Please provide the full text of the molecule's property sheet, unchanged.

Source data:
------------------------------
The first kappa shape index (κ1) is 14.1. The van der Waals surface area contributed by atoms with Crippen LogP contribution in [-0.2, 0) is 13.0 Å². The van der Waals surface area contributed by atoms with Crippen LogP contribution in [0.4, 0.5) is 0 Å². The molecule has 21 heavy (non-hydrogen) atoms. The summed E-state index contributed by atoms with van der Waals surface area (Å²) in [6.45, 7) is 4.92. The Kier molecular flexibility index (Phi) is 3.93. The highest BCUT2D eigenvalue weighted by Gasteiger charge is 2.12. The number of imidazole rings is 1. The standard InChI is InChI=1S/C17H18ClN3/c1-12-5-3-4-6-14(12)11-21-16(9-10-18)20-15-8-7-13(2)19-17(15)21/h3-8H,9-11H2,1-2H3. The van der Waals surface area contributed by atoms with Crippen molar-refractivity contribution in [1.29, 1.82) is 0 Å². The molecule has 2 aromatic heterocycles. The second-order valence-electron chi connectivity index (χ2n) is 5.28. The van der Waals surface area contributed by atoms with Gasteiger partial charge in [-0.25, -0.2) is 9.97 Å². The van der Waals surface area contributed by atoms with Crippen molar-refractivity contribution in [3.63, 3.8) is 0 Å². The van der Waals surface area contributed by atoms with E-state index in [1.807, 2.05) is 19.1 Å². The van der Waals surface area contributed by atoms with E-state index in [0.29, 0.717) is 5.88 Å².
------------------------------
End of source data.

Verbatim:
The first kappa shape index (κ1) is 14.1. The van der Waals surface area contributed by atoms with Crippen LogP contribution in [-0.2, 0) is 13.0 Å². The van der Waals surface area contributed by atoms with Crippen LogP contribution in [0.4, 0.5) is 0 Å². The molecule has 21 heavy (non-hydrogen) atoms. The summed E-state index contributed by atoms with van der Waals surface area (Å²) in [6.45, 7) is 4.92. The Kier molecular flexibility index (Phi) is 3.93. The highest BCUT2D eigenvalue weighted by Gasteiger charge is 2.12. The number of imidazole rings is 1. The standard InChI is InChI=1S/C17H18ClN3/c1-12-5-3-4-6-14(12)11-21-16(9-10-18)20-15-8-7-13(2)19-17(15)21/h3-8H,9-11H2,1-2H3. The van der Waals surface area contributed by atoms with Crippen molar-refractivity contribution in [1.29, 1.82) is 0 Å². The molecule has 2 aromatic heterocycles. The second-order valence-electron chi connectivity index (χ2n) is 5.28. The van der Waals surface area contributed by atoms with Gasteiger partial charge in [-0.25, -0.2) is 9.97 Å². The van der Waals surface area contributed by atoms with Crippen molar-refractivity contribution in [3.63, 3.8) is 0 Å². The van der Waals surface area contributed by atoms with E-state index in [1.807, 2.05) is 19.1 Å². The van der Waals surface area contributed by atoms with E-state index in [0.29, 0.717) is 5.88 Å².